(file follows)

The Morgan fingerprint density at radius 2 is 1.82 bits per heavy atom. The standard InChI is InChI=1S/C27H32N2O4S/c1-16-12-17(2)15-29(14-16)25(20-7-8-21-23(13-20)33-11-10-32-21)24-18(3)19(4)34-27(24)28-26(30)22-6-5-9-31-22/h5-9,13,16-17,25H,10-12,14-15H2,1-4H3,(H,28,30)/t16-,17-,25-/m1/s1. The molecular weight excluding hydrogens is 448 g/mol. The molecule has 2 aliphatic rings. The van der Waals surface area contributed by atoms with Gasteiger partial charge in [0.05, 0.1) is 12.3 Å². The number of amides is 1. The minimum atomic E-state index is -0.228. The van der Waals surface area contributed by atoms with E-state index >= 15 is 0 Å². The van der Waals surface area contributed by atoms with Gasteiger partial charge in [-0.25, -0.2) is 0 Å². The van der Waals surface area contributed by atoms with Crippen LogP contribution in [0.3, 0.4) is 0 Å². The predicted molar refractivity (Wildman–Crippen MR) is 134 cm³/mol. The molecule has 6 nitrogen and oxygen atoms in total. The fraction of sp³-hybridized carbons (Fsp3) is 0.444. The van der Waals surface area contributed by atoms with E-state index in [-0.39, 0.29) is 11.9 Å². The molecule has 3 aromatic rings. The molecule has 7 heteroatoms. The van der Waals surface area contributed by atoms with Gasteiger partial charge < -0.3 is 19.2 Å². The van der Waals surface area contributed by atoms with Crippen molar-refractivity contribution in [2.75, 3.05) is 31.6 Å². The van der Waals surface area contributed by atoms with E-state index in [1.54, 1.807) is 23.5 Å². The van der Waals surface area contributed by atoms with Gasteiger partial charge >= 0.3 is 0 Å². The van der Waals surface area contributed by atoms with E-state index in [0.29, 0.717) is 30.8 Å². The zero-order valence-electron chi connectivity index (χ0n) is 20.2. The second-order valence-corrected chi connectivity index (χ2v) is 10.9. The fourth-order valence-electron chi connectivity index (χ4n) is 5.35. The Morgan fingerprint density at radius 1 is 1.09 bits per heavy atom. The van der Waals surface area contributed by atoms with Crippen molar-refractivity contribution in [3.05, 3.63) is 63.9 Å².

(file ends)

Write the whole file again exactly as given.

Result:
The Morgan fingerprint density at radius 2 is 1.82 bits per heavy atom. The standard InChI is InChI=1S/C27H32N2O4S/c1-16-12-17(2)15-29(14-16)25(20-7-8-21-23(13-20)33-11-10-32-21)24-18(3)19(4)34-27(24)28-26(30)22-6-5-9-31-22/h5-9,13,16-17,25H,10-12,14-15H2,1-4H3,(H,28,30)/t16-,17-,25-/m1/s1. The molecular weight excluding hydrogens is 448 g/mol. The molecule has 2 aliphatic rings. The van der Waals surface area contributed by atoms with Gasteiger partial charge in [0.05, 0.1) is 12.3 Å². The number of amides is 1. The minimum atomic E-state index is -0.228. The van der Waals surface area contributed by atoms with E-state index >= 15 is 0 Å². The van der Waals surface area contributed by atoms with Gasteiger partial charge in [-0.25, -0.2) is 0 Å². The van der Waals surface area contributed by atoms with Crippen LogP contribution in [0.3, 0.4) is 0 Å². The predicted molar refractivity (Wildman–Crippen MR) is 134 cm³/mol. The molecule has 6 nitrogen and oxygen atoms in total. The fraction of sp³-hybridized carbons (Fsp3) is 0.444. The van der Waals surface area contributed by atoms with E-state index in [-0.39, 0.29) is 11.9 Å². The molecule has 3 aromatic rings. The molecule has 7 heteroatoms. The van der Waals surface area contributed by atoms with Gasteiger partial charge < -0.3 is 19.2 Å². The van der Waals surface area contributed by atoms with Crippen molar-refractivity contribution in [2.75, 3.05) is 31.6 Å². The van der Waals surface area contributed by atoms with E-state index in [1.54, 1.807) is 23.5 Å². The van der Waals surface area contributed by atoms with Gasteiger partial charge >= 0.3 is 0 Å². The van der Waals surface area contributed by atoms with E-state index in [0.29, 0.717) is 30.8 Å². The zero-order valence-electron chi connectivity index (χ0n) is 20.2. The second-order valence-corrected chi connectivity index (χ2v) is 10.9. The fourth-order valence-electron chi connectivity index (χ4n) is 5.35. The Morgan fingerprint density at radius 1 is 1.09 bits per heavy atom. The van der Waals surface area contributed by atoms with Crippen molar-refractivity contribution in [3.05, 3.63) is 63.9 Å².